Carbon colonialism and the new land grab: plantation forestry in Uganda and its livelihood impacts

Lyons, Kristen and Westoby, Peter (2014) Carbon colonialism and the new land grab: plantation forestry in Uganda and its livelihood impacts. Journal of Rural Studies, 36 13-21. doi:10.1016/j.jrurstud.2014.06.002


Author Lyons, Kristen
Westoby, Peter
Title Carbon colonialism and the new land grab: plantation forestry in Uganda and its livelihood impacts
Journal name Journal of Rural Studies   Check publisher's open access policy
ISSN 0743-0167
1873-1392
Publication date 2014-10
Sub-type Article (original research)
DOI 10.1016/j.jrurstud.2014.06.002
Open Access Status
Volume 36
Start page 13
End page 21
Total pages 9
Place of publication Kidlington, Oxford, United Kingdom
Publisher Pergamon
Collection year 2015
Language eng
Abstract Private sector investment has become increasingly central to development in the global south, and in recent years these interventions have taken a ‘green’ turn. This is demonstrated via investment in economic activities associated with environmental claims, including plantation forestry and carbon trading initiatives. Many of these green initiatives represent market-based responses to climate change that rely upon the implementation of mitigation strategies in the global south to offset industrial and polluting activities in the global north. In this paper we explore the activities of Green Resources, the largest plantation forestry operator on the African continent. Through an examination of the activities of Green Resources in Uganda, this paper argues that while private sector international investment in plantation forestry for carbon offsetting is widely supported as responding to the nation's environmental crisis, it is part of a carbon colonialism and neoliberal land grab. There are profound adverse local livelihood outcomes that arise on the basis of this carbon colonialism. After discussing these themes in turn, this paper concludes that the commodification and fetishing of carbon via global carbon markets disconnects northern-based carbon credit consumers from adverse local livelihood impacts for those living in, and adjacent to, forestry plantations. These impacts point to the limits of north–south market-based green development interventions as solutions to climate change.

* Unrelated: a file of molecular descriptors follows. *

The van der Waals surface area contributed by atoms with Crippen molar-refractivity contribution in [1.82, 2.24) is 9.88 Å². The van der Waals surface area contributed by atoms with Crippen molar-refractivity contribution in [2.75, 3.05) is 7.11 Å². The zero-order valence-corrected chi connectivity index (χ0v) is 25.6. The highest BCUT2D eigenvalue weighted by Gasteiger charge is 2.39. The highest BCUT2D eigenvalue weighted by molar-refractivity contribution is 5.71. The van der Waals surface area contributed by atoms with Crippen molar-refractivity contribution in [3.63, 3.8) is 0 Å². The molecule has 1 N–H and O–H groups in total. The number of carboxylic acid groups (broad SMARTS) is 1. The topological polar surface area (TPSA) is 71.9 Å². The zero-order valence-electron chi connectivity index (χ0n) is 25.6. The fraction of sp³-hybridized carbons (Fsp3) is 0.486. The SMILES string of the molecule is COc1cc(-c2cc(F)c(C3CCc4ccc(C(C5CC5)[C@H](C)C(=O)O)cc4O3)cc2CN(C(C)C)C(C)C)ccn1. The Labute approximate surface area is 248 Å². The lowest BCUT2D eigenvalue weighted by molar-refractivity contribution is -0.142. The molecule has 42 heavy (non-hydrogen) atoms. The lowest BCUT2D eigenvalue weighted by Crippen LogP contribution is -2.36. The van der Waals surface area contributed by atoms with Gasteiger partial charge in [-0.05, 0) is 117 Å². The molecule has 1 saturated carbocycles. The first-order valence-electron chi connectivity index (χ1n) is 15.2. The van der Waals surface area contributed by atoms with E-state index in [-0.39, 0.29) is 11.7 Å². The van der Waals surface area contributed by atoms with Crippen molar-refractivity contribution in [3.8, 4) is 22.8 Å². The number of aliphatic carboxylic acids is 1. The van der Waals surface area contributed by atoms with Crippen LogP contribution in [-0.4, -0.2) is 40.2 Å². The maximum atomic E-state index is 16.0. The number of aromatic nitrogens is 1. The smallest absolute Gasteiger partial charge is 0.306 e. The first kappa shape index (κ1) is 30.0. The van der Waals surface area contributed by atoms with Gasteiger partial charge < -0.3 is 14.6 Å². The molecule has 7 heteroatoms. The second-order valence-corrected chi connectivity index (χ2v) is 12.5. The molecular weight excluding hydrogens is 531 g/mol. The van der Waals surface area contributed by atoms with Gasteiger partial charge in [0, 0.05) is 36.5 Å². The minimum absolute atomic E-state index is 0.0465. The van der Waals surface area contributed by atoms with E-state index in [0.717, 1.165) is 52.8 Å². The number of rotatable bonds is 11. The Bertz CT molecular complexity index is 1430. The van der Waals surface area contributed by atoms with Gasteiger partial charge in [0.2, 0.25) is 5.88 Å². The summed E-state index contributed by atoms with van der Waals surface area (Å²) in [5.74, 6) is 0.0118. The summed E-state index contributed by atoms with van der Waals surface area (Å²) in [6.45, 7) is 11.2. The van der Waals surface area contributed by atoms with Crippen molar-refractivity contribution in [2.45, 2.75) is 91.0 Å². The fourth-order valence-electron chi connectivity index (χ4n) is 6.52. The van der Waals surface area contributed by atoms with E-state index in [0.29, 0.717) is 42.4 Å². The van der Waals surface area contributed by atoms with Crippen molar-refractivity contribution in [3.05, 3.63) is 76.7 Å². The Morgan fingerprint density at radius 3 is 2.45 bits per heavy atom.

Keyword Carbon colonialism
Carbon markets
Land grabs
Plantation forestry
Privatization
Uganda
Q-Index Code C1
Q-Index Status Confirmed Code
Institutional Status UQ

Document type: Journal Article
Sub-type: Article (original research)
Collections: Official 2015 Collection
School of Social Science Publications
 
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Created: Mon, 07 Jul 2014, 14:53:01 EST by Kristen Lyons on behalf of School of Social Science